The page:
CorSource Blog

The Short Tenure of Tech Pros: Problem or Opportunity?

by Valerie Ebinger on September 5, 2018 in Hiring Trends, Retention, Tech Industry, Technical Staffing

15-Second Overview

  • The average tenure of an IT pro in the biggest tech companies is less than two years
  • Societal and economic shifts have created a new Talent Economy, increasing mobile and independent working options
  • Employers must adapt to this new environment to maintain success in IT hiring


It’s clear that the tenure of tech pros in 2018 is shorter than ever. Take a look at the biggest names in the industry such as Apple, Google, and Amazon, and the tenure of their average employee is less than two years. What’s less clear to many organizations is why this is happening and, more importantly, how to turn this potential workforce problem into an opportunity.


Tenure in the New Talent Economy

There’s a reason turnover in tech is the highest out of every single business sector, and it has to do with the new Talent Economy. As the supply chain to the gig economy, the Talent Economy is comprised in large part by tech pros seeking work outside of traditional roles. This is made possible through societal and economic changes making mobile and independent work more prevalent. Residing within a new environment, a tech pro’s perspective of what their career can be and how long they want to stay in a single role has shifted.


IT professionals are empowered like never before, faced with their choice of many different opportunities. With the flexibility the gig economy provides and the potential to be exposed to many skills more quickly, tech pros are increasingly choosing gigs over permanent roles. Even when they do take on a permanent role they move on to their next career stop quickly, as evidenced by Paysa’s research below:


Tech Tenure


Adapting to Shorter Tenure

For employers, this clear trend presents an unavoidable conclusion: If popular companies offering the industry’s most coveted perks and benefits have this type of turnover, it means most organizations will trend in a similar direction. After all, in just four years 50% of the U.S. workforce will be freelancers. As a result, organizations must clarify their recruitment, hiring, and talent acquisition strategies moving forward. Alignment from the top down is necessary to refocus efforts across the organization.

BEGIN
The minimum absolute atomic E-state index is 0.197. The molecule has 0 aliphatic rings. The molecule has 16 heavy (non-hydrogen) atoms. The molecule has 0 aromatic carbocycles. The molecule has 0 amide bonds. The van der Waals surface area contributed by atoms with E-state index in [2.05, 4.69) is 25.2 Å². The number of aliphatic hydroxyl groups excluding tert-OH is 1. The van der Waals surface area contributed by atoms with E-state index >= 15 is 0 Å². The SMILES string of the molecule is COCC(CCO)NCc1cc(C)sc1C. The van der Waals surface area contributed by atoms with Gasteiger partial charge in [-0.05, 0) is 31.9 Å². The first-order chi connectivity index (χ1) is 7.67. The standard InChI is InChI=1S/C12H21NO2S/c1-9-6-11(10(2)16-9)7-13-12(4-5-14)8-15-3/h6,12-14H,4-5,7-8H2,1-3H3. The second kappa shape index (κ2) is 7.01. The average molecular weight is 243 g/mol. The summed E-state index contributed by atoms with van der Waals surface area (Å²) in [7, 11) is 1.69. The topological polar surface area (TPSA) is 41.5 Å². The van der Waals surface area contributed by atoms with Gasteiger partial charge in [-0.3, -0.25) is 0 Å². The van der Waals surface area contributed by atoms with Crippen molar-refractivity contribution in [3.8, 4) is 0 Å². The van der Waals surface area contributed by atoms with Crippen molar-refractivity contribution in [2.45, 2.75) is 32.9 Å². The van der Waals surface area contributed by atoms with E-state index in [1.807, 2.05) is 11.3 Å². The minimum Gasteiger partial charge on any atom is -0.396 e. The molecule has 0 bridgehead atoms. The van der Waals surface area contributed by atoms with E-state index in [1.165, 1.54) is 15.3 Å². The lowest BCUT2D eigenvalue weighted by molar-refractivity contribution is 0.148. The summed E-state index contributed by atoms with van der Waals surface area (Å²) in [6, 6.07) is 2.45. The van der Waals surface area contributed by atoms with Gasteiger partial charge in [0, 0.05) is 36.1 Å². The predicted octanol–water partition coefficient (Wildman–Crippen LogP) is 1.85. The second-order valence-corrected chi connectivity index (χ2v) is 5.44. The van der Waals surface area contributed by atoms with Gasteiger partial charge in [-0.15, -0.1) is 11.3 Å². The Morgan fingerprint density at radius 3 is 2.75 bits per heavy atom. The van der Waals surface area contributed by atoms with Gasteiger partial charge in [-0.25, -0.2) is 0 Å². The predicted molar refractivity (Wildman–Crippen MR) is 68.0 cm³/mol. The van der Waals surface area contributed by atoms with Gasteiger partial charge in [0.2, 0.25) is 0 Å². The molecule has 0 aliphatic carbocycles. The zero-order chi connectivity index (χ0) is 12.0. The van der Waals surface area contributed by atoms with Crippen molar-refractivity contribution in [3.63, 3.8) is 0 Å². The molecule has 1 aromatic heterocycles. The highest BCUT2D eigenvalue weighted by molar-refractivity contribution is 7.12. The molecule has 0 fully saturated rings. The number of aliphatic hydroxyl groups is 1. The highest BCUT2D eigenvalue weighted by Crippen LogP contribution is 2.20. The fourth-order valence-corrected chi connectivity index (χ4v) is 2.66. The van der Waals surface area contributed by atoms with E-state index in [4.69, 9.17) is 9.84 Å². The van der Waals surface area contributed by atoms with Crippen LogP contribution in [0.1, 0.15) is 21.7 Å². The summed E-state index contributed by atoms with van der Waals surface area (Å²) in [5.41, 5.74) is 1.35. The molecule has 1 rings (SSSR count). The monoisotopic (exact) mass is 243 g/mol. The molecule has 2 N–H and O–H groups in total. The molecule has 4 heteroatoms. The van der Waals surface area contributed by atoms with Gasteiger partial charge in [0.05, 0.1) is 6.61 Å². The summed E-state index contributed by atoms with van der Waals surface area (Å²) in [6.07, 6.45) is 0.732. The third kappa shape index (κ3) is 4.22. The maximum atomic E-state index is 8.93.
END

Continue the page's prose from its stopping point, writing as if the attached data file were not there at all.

Specifically for hiring managers, a more holistic approach to tech initiatives that can leverage a combination of internal, contractor, and distributed development resources is required. One can no longer rely solely on permanent IT roles when “permanent” positions see such short tenure. That mentality often results in unplanned hiring when an employee leaves after 18 months.


It’s critical to not just anticipate that an employee is likely to leave within two years, but to actually alter roles to match the mentality of tech pros in the Talent Economy. For most, that means changing at least some permanent roles into contracting roles in order to lean into the trend of short tenure instead of fighting the inevitable. Doing so can achieve unprecedented hiring success, as it opens the door for tapping multiple expert freelancers for the price of a single employee.


The Short Tenure of Tech Pros: Problem or Opportunity?

The question of whether the short tenure of tech pros is a problem or opportunity is ultimately up to how you respond to it. While it can be a headache to overhaul hiring and recruiting procedures, adaptation is the only way to find continued hiring success in the new Talent Economy. Tailor your efforts to today’s new workforce landscape and you can reap benefits from this industry trend.


If you’re looking for a hand leveraging the skill set of modern IT workforces, reach out to us today.


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